Public schools, colleges, universities, charities, state governments, local governments and other tax-exempt entities may offer 457 plans. Participants in an eligible deferred compensation plan of a state or local government or tax-exempt organization (Section 457), will have contributions included in New Jersey income. At retirement, taxes are assessed on amounts received in excess of those contributions (ie. Interest, dividends, investment earnings, etc).
So doesn’t New Jersey’s treatment of 403(b) and 457 Plans effectively make them ROTH Plans? Answer: No!
With traditional 401(k), 403(b) or 457(b) plans, contributions are generally deducted from the participant’s salary and taxable income (i.e. on a pre-tax basis) and are taxed when withdrawn. If a Roth option is available under the plan, participants can use a Roth program option where contributions are made on an after-tax basis, and all distributions are tax-free if all other withdrawal requirements are met.
The way contributions to 403(b) and 457 plans work in New Jersey is that contributions are included in income in the year they are contributed. At withdrawal the proportion of the account balance representing contributions that were previously included in taxable income is now excluded from taxation. However, the portion of the withdrawal attributable to interest, dividends and gains is taxable. Therefore, it is extremely important for 403(b) and 457 plans, (and 401(k) participants prior to 1984) to keep track of contributions, to ensure that taxes on withdrawals are properly calculated.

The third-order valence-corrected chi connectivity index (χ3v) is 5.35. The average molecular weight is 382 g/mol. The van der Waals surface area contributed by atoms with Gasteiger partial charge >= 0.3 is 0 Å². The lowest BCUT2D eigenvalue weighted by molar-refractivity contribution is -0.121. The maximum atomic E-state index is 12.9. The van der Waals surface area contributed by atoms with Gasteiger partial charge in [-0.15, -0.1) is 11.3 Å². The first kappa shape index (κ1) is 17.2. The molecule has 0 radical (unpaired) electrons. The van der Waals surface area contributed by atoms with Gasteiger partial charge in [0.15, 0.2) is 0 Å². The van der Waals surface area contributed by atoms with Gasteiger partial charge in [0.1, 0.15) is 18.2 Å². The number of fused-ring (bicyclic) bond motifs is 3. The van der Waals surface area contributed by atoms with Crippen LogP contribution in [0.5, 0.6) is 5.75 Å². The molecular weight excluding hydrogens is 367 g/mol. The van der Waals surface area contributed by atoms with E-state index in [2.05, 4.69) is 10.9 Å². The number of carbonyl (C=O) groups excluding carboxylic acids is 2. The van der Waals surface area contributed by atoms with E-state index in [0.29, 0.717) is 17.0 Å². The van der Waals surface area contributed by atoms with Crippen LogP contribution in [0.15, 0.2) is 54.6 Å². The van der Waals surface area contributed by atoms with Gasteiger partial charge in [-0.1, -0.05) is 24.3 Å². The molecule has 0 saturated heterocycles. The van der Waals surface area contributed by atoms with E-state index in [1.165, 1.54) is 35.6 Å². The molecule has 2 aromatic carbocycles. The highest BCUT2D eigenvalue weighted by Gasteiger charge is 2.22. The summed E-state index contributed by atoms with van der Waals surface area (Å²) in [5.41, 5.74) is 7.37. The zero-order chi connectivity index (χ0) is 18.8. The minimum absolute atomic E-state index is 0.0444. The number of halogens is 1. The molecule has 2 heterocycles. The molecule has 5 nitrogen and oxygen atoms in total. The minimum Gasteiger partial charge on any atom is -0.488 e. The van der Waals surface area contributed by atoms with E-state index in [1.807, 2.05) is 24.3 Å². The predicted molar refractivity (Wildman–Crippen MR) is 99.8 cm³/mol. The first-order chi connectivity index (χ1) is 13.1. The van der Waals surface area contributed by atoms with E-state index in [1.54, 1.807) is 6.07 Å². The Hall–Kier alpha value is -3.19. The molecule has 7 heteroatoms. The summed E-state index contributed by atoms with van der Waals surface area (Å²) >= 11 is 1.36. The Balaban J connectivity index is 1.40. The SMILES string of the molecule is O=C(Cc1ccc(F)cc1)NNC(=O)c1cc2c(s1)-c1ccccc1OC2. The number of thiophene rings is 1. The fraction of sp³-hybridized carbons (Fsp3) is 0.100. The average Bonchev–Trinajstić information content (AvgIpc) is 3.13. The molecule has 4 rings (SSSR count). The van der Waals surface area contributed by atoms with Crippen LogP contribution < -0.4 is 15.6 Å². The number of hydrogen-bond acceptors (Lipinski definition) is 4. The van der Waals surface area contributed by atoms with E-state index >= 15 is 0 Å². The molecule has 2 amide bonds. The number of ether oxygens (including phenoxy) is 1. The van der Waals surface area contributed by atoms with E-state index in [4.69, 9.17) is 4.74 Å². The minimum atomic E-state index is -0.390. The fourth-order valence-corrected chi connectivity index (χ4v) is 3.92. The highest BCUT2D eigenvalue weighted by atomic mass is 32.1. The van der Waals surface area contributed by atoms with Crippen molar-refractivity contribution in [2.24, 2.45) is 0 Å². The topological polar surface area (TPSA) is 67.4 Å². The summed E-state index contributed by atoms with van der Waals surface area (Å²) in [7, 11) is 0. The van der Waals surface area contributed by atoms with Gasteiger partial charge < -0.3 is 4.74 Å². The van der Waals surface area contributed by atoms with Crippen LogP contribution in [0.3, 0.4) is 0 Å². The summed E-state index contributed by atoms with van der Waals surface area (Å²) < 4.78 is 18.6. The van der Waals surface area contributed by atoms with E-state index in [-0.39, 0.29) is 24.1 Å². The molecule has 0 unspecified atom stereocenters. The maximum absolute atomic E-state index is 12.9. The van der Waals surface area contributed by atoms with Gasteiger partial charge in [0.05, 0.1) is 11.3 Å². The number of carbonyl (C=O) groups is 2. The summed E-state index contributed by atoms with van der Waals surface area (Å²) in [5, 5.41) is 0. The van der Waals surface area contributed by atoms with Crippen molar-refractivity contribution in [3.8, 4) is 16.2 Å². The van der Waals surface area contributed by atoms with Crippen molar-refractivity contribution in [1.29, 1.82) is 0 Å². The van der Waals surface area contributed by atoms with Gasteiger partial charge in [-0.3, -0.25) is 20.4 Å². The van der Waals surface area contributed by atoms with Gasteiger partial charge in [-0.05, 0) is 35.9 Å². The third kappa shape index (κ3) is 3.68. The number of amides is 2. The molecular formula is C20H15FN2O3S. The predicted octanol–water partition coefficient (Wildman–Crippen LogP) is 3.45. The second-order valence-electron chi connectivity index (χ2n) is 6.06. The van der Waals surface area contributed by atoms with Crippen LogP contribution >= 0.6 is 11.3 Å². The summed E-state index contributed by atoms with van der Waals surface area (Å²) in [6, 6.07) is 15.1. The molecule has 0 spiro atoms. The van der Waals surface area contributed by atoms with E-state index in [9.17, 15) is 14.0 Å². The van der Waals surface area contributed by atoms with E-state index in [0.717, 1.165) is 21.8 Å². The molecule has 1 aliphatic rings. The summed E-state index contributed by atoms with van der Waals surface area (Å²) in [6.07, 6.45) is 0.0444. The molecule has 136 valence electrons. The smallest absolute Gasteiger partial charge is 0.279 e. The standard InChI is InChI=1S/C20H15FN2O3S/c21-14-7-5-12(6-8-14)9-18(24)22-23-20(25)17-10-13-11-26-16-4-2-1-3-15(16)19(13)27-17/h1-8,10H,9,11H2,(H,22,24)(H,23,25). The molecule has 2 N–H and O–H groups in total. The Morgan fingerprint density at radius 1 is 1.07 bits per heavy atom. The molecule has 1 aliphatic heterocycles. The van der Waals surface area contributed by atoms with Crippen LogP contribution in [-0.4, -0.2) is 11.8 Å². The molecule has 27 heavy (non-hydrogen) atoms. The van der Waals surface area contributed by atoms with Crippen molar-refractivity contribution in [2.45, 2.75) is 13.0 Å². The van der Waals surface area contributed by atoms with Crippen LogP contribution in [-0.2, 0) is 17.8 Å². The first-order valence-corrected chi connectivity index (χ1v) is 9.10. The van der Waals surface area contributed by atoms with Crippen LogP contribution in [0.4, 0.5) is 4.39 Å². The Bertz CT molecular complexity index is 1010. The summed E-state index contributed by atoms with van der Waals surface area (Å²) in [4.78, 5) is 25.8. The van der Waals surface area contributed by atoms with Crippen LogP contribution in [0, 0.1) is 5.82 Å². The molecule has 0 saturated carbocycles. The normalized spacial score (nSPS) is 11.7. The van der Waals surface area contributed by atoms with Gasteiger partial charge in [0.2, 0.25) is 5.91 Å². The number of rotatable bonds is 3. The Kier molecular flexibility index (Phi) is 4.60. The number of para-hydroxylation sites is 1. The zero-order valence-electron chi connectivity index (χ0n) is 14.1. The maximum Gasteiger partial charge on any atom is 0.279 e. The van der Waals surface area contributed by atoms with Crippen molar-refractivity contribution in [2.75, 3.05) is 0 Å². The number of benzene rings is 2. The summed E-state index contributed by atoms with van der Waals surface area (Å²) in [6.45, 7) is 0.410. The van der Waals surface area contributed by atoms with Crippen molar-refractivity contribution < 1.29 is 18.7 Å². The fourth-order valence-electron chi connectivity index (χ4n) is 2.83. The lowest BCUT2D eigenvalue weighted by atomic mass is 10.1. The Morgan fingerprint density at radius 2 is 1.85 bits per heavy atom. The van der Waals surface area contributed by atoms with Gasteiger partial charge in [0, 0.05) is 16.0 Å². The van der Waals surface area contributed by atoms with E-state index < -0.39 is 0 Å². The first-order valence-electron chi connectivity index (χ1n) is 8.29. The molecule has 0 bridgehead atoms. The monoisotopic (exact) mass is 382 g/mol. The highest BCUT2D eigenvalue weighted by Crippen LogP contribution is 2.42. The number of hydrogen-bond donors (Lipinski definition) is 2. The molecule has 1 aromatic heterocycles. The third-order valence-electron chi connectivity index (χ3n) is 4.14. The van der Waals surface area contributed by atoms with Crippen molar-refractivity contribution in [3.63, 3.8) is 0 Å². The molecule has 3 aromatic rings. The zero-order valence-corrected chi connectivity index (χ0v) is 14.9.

What about Health Savings Accounts?
One item notably excluded from the proposed legislation is pre-tax contributions to Health Savings Accounts (HSAs). New Jersey and California are the only two states that do not allow pre-tax deductions for HSAs.
Status of the Legislation
New Jersey Proposed Legislation Bill 4899 was introduced on January 17, 2019 and referred to the State Financial Institutions and Insurance Committee for comment. The Bill was sponsored by: Assemblyman ROY FREIMAN District 16 (Hunterdon, Mercer, Middlesex and Somerset) Assemblyman EDWARD H. THOMSON District 30 (Monmouth and Ocean) Assemblyman ANDREW ZWICKER District 16 (Hunterdon, Mercer, Middlesex and Somerset) Assemblyman ANTHONY M. BUCCO District 25 (Morris and Somerset). After review and proposed modifications by the State Financial Institutions and Insurance Committee, for the Bill become law, the Bill must pass both Houses by a majority vote and be approved by the Governor.